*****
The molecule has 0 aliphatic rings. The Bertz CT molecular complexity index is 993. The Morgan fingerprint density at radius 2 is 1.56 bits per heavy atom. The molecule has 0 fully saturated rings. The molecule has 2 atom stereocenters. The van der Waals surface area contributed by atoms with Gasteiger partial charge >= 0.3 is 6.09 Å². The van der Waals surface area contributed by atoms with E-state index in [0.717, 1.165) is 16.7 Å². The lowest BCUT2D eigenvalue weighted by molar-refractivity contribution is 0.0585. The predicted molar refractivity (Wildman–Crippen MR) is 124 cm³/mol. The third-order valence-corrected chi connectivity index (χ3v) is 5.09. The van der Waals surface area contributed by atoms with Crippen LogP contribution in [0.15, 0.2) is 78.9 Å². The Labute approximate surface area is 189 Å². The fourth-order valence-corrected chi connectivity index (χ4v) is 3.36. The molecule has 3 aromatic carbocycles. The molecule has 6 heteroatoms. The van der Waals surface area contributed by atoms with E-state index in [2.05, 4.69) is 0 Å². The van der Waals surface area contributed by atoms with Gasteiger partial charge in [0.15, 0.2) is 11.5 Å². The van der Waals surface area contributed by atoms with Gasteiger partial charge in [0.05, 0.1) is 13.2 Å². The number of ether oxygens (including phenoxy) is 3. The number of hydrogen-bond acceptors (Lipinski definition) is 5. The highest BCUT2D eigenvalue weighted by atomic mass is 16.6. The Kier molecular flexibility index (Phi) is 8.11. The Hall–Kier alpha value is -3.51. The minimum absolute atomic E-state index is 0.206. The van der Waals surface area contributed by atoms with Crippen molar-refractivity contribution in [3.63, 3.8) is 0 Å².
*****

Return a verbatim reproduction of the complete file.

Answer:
The molecule has 0 aliphatic rings. The Bertz CT molecular complexity index is 993. The Morgan fingerprint density at radius 2 is 1.56 bits per heavy atom. The molecule has 0 fully saturated rings. The molecule has 2 atom stereocenters. The van der Waals surface area contributed by atoms with Gasteiger partial charge >= 0.3 is 6.09 Å². The van der Waals surface area contributed by atoms with E-state index in [0.717, 1.165) is 16.7 Å². The lowest BCUT2D eigenvalue weighted by molar-refractivity contribution is 0.0585. The predicted molar refractivity (Wildman–Crippen MR) is 124 cm³/mol. The third-order valence-corrected chi connectivity index (χ3v) is 5.09. The van der Waals surface area contributed by atoms with Crippen LogP contribution in [0.15, 0.2) is 78.9 Å². The Labute approximate surface area is 189 Å². The fourth-order valence-corrected chi connectivity index (χ4v) is 3.36. The molecule has 3 aromatic carbocycles. The molecule has 6 heteroatoms. The van der Waals surface area contributed by atoms with E-state index in [2.05, 4.69) is 0 Å². The van der Waals surface area contributed by atoms with Gasteiger partial charge in [0.15, 0.2) is 11.5 Å². The van der Waals surface area contributed by atoms with Gasteiger partial charge in [0.05, 0.1) is 13.2 Å². The number of ether oxygens (including phenoxy) is 3. The number of hydrogen-bond acceptors (Lipinski definition) is 5. The highest BCUT2D eigenvalue weighted by atomic mass is 16.6. The Kier molecular flexibility index (Phi) is 8.11. The Hall–Kier alpha value is -3.51. The minimum absolute atomic E-state index is 0.206. The van der Waals surface area contributed by atoms with Crippen molar-refractivity contribution in [3.63, 3.8) is 0 Å².